High-Risk Cases in Intimate Partner Violence

“Charlie* and I moved in together after college. Things changed slowly. Charlie no longer enjoyed spending time with my family, so we started to see them less. When I went out with my friends, Charlie would send me constant messages and show up unannounced. Charlie was always charming and kind in front of others but, when alone, would constantly make fun of the company I kept.
At home, infrequent jibes said in witty humour turned into everyday belittlements. Simple discussions would turn into tense arguments and end in Charlie throwing a furniture item and threatening to harm me. I felt scared but thought that this was normal—what couple doesn’t have heated arguments? And it wasn’t always like that—Charlie also cared for me and tended to my needs.
But the first time Charlie pinned me against the wall and choked me, I thought I was going to die. I felt so alone. After the incident, Charlie told me that if I ever left, they would kill me. I did not doubt that staying would have most certainly ended that way. I never thought Charlie could hurt me, but I guess the signs had been there all along.”
*Name has been changed for confidentiality.
The Prevalence of Intimate Partner Violence

Intimate partner violence (IPV) and abuse refer to multiple forms of harm, including verbal, emotional, physical, sexual, financial and spiritual, caused by a current or former intimate partner or spouse. IPV and abuse are common forms of gender-based violence used for power and control and affect people every day regardless of age, gender identity, race, ethnicity or culture, religion or socioeconomic background.

Police-reported data shows that from 2014–19, 497 victims of intimate partner homicide were reported and—similar to intimate partner violence in general —approximately 80% (400 victims) were women. More worrying perhaps is the gross underreporting of IPV. 80% of victims who experience spousal violence do not report it to the police. Common reasons for this include: belief that abuse is a private or personal matter; a perception that it is not important enough to report; fear that nothing can be done and that the violence will escalate; living arrangements; financial dependence; reluctance or inability to seek out police; and shared children (Stats Canada, 2021).

Labelled the shadow pandemic, there has been an increase in IPV and abuse throughout COVID-19, highlighted by a devastating rise in more violent forms of abuse.

The Warning Signs of High-Risk Intimate Partner Violence

Warning signs are important predictors in identifying IPV and abuse. In high-risk cases where there is an elevated risk of serious injury or death to the survivor and/or their children, identifying the presence of one or more of the following warning signs can be live-saving:

  • A recent or pending separation. This is the most dangerous time for a person in an abusive relationship and is the most common risk factor present in cases of intimate partner homicide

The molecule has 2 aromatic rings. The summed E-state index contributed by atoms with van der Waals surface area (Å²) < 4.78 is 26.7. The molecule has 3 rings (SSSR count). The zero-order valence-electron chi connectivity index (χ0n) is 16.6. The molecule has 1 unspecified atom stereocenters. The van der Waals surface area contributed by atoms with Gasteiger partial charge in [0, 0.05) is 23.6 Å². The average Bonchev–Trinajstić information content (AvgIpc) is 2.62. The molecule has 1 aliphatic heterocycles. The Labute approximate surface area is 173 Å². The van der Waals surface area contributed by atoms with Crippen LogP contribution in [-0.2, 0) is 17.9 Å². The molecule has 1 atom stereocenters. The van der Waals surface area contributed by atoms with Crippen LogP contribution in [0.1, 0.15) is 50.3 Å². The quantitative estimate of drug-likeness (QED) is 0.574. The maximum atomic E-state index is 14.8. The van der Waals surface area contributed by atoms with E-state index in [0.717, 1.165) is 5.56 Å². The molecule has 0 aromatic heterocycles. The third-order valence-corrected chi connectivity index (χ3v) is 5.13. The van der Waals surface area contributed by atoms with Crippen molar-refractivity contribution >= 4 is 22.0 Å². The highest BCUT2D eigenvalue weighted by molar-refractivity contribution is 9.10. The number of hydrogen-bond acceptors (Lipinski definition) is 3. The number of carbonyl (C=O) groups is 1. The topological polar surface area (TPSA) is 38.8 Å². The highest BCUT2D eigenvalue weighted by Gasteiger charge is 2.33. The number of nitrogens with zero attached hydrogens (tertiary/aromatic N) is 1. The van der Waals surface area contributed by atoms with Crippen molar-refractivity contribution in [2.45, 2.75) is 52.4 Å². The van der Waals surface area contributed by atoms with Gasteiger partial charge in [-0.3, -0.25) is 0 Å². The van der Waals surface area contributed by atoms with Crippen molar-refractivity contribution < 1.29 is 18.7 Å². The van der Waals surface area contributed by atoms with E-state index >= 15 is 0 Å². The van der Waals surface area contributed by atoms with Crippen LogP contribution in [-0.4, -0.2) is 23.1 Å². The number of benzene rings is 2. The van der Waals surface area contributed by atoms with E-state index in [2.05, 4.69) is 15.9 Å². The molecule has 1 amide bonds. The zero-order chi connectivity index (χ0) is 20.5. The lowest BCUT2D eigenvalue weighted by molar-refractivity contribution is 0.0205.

• Previously reported violence or harassment by the victim to police
  • A pattern of coercive or controlling behaviour by the abuser: belittlement, humiliation, gaslighting, stalking or spying, repeated phone calls and texts, controlling daily activities or finances, isolation from friends or family
  • Threats to harm or kill the abused, a loved one or pet
  • A history of violent abuse including threats with a weapon, choking or strangulation
Specialized Support for High-Risk Intimate Partner Violence

The Regional Domestic Violence Unit (RDVU) was established in 2007 after a horrific domestic homicide-suicide case in Oak Bay, where three generations of a family were killed in a terrible tragedy. As a result of a coroner’s inquest following the incident, fourteen recommendations were made which included establishing a cross-jurisdictional domestic violence unit to improve communication and collaboration among law enforcement agencies across the region.

The Unit consists of a collaborative team of police, community partners, including VWTH, the Ministry of Children and Family Development and Community Corrections. It provides intensive support services where high-risk warning signs are present, or if there is an elevated risk of serious injury or death to the survivor or their children. Specific to each high-risk survivor’s needs, supports include risk assessment, offender management and safety planning.

Between 2020–21, the RDVU identified 73 highest-risk cases for intervention.“When community partners make referrals to the RDVU, the presence of certain high-risk factors, particularly coercive control and strangulation, result in the Unit taking on the file for intervention, monitoring and support,” explains Sue Robinson, who is part of VWTH’s RDVU Victims Services team. “Although specialized units such as ours will never know how many serious injuries or intimate partner homicides we have prevented, it is certainly our hope that when warning signs are present, swift intervention for any woman who needs it, will help reduce the risk.”

Support is always available. Call our 24-hour Crisis & Information Line at 250-385-6611 for compassionate, judgement-free support and community resources. If you or someone you know is in immediate danger, call 911.


For more information about VWTH and the Regional Domestic Violence Unit (RDVU), contact us at info@vwth.bc.ca or 250-592-2927.

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